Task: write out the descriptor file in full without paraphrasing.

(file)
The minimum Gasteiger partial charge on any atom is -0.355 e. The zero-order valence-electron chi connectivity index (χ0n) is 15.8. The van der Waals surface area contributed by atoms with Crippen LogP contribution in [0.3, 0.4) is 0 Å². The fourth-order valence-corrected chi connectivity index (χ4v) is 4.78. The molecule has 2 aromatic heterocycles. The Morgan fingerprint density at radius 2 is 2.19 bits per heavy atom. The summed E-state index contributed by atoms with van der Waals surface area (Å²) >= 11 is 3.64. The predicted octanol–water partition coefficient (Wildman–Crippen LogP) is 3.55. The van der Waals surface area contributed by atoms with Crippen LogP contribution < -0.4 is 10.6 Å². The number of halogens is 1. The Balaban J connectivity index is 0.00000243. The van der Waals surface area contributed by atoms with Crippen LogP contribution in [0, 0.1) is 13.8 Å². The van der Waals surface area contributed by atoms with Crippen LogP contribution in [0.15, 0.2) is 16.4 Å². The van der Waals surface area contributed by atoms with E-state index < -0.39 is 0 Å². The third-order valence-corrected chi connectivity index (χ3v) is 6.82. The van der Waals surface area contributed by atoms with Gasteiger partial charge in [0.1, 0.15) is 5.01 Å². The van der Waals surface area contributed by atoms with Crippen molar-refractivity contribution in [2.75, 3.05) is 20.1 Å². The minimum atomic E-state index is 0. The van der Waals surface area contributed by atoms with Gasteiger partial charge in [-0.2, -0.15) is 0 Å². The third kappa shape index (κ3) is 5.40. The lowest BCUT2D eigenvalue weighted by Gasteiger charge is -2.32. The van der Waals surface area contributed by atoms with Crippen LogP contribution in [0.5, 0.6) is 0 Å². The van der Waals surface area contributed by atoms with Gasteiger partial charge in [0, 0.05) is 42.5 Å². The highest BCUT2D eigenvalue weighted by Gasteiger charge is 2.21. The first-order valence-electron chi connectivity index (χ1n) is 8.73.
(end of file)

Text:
The minimum Gasteiger partial charge on any atom is -0.355 e. The zero-order valence-electron chi connectivity index (χ0n) is 15.8. The van der Waals surface area contributed by atoms with Crippen LogP contribution in [0.3, 0.4) is 0 Å². The fourth-order valence-corrected chi connectivity index (χ4v) is 4.78. The molecule has 2 aromatic heterocycles. The Morgan fingerprint density at radius 2 is 2.19 bits per heavy atom. The summed E-state index contributed by atoms with van der Waals surface area (Å²) >= 11 is 3.64. The predicted octanol–water partition coefficient (Wildman–Crippen LogP) is 3.55. The van der Waals surface area contributed by atoms with Crippen LogP contribution < -0.4 is 10.6 Å². The number of halogens is 1. The Balaban J connectivity index is 0.00000243. The van der Waals surface area contributed by atoms with Crippen LogP contribution in [0, 0.1) is 13.8 Å². The van der Waals surface area contributed by atoms with Crippen LogP contribution in [0.15, 0.2) is 16.4 Å². The van der Waals surface area contributed by atoms with E-state index < -0.39 is 0 Å². The third-order valence-corrected chi connectivity index (χ3v) is 6.82. The van der Waals surface area contributed by atoms with Gasteiger partial charge in [0.1, 0.15) is 5.01 Å². The van der Waals surface area contributed by atoms with Crippen molar-refractivity contribution in [2.75, 3.05) is 20.1 Å². The minimum atomic E-state index is 0. The van der Waals surface area contributed by atoms with Gasteiger partial charge in [-0.2, -0.15) is 0 Å². The third kappa shape index (κ3) is 5.40. The lowest BCUT2D eigenvalue weighted by Gasteiger charge is -2.32. The van der Waals surface area contributed by atoms with Crippen LogP contribution in [0.5, 0.6) is 0 Å². The van der Waals surface area contributed by atoms with Gasteiger partial charge in [0, 0.05) is 42.5 Å². The highest BCUT2D eigenvalue weighted by Gasteiger charge is 2.21. The first-order valence-electron chi connectivity index (χ1n) is 8.73.